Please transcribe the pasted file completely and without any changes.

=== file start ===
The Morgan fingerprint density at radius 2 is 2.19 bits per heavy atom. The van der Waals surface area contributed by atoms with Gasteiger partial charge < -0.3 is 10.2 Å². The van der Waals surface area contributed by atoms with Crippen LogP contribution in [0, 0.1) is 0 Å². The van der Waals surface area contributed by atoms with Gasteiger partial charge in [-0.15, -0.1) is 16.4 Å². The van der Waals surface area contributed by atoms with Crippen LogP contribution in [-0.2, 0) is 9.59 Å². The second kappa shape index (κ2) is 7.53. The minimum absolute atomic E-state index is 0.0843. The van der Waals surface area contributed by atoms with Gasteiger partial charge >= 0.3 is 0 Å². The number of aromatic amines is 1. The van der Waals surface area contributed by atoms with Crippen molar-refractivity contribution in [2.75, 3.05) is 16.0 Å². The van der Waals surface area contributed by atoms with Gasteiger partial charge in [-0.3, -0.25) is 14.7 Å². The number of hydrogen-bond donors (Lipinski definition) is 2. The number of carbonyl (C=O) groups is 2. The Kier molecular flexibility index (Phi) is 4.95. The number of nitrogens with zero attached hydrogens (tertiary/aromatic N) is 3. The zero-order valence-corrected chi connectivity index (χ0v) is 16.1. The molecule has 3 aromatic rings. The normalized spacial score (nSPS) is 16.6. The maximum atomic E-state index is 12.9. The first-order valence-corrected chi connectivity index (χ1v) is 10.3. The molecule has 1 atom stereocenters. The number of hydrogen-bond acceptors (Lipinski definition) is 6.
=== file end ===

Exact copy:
The Morgan fingerprint density at radius 2 is 2.19 bits per heavy atom. The van der Waals surface area contributed by atoms with Gasteiger partial charge < -0.3 is 10.2 Å². The van der Waals surface area contributed by atoms with Crippen LogP contribution in [0, 0.1) is 0 Å². The van der Waals surface area contributed by atoms with Gasteiger partial charge in [-0.15, -0.1) is 16.4 Å². The van der Waals surface area contributed by atoms with Crippen LogP contribution in [-0.2, 0) is 9.59 Å². The second kappa shape index (κ2) is 7.53. The minimum absolute atomic E-state index is 0.0843. The van der Waals surface area contributed by atoms with Gasteiger partial charge >= 0.3 is 0 Å². The number of aromatic amines is 1. The van der Waals surface area contributed by atoms with Crippen molar-refractivity contribution in [2.75, 3.05) is 16.0 Å². The van der Waals surface area contributed by atoms with Gasteiger partial charge in [-0.3, -0.25) is 14.7 Å². The number of hydrogen-bond donors (Lipinski definition) is 2. The number of carbonyl (C=O) groups is 2. The Kier molecular flexibility index (Phi) is 4.95. The number of nitrogens with zero attached hydrogens (tertiary/aromatic N) is 3. The zero-order valence-corrected chi connectivity index (χ0v) is 16.1. The molecule has 3 aromatic rings. The normalized spacial score (nSPS) is 16.6. The maximum atomic E-state index is 12.9. The first-order valence-corrected chi connectivity index (χ1v) is 10.3. The molecule has 1 atom stereocenters. The number of hydrogen-bond acceptors (Lipinski definition) is 6.